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Aerospace and defence technologies leader Orbital ATK successfully tests 3D printed hypersonic engine combustor

January 20, 2016 • News

After being selected by NASA to deliver cargo to the International Space Station – which is quite an achievement as well – global leader in aerospace and defence technologies Orbital ATK announced that it successfully tested a 3D printed hypersonic engine combustor.

Image credit: Orbital ATK website

Image credit: Orbital ATK website

About a week ago, the company announced that it was awarded an 8-year contract by NASA to provide commercial cargo delivery and disposal services to and from the International Space Station (ISS).

On Monday, Orbital ATK said that it successfully tested a 3D-printed hypersonic engine combustor at NASA Langley Research Centre produced through an additive manufacturing process known as powder bed fusion (PBF).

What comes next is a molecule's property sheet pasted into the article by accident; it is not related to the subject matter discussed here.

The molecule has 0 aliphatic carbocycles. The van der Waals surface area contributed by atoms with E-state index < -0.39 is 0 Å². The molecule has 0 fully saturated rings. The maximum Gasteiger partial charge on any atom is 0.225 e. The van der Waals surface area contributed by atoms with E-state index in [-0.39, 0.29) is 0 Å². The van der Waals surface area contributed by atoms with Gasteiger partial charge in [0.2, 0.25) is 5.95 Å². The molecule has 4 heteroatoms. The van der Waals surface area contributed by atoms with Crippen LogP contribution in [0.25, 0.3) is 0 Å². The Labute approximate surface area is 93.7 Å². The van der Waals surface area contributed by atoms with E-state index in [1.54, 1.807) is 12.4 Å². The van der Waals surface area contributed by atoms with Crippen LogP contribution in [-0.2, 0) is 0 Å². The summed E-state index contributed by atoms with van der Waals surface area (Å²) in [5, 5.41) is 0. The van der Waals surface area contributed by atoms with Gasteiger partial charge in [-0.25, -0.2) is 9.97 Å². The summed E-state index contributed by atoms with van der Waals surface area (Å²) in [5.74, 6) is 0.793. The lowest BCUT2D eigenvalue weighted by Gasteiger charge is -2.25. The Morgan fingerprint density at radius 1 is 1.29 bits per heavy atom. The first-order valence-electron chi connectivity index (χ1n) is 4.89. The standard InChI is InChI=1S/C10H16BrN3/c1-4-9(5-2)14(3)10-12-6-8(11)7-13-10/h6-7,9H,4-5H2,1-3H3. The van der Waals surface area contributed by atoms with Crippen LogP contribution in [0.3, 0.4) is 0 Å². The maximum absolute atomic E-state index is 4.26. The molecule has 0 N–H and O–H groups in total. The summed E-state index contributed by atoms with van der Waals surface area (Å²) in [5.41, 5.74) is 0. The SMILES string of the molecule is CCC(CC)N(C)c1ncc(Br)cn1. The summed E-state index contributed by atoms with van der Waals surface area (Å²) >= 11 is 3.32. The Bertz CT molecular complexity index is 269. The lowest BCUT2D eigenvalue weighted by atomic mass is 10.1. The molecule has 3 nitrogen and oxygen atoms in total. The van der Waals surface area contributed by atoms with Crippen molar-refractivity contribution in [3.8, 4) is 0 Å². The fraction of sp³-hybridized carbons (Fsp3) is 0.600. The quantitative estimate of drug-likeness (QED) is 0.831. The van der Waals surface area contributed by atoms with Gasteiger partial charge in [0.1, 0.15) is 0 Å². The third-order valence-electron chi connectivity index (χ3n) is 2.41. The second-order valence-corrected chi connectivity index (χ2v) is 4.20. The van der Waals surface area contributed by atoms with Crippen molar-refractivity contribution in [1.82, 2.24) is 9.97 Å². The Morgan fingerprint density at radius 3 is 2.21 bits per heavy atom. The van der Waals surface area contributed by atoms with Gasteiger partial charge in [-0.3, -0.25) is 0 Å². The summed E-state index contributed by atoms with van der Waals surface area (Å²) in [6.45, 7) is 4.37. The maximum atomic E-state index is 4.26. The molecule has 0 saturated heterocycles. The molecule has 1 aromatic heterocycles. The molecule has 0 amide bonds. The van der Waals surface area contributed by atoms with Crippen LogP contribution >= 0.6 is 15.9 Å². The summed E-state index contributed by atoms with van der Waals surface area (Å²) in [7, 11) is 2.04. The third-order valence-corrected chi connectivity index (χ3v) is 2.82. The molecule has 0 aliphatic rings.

PBF, also known as Selective Laser Sintering (SLS), is actually a metal additive manufacturing technique that incorporates the use of a high power laser to sinter metal powders one layer at a time to build a solid 3D metal structure.

NASA Langley Research Center Image credit: NASA

NASA Langley Research Center
Image credit: NASA

The combustor was subjected to a variety of high-temperature hypersonic flight conditions over 20 days.

In a media release, the company stated that it wanted to ensure that the PBF-produced part would be robust enough to meet the objectives of the mission.

“Additive manufacturing opens up new possibilities for our designers and engineers,” said Pat Nolan, Vice President and General Manager of Orbital ATK’s Missile Products division of the Defence Systems Group.

“This combustor is a great example of a component that was impossible to build just a few years ago. This successful test will encourage our engineers to continue to explore new designs and use these innovative tools to lower costs and decrease manufacturing time.”

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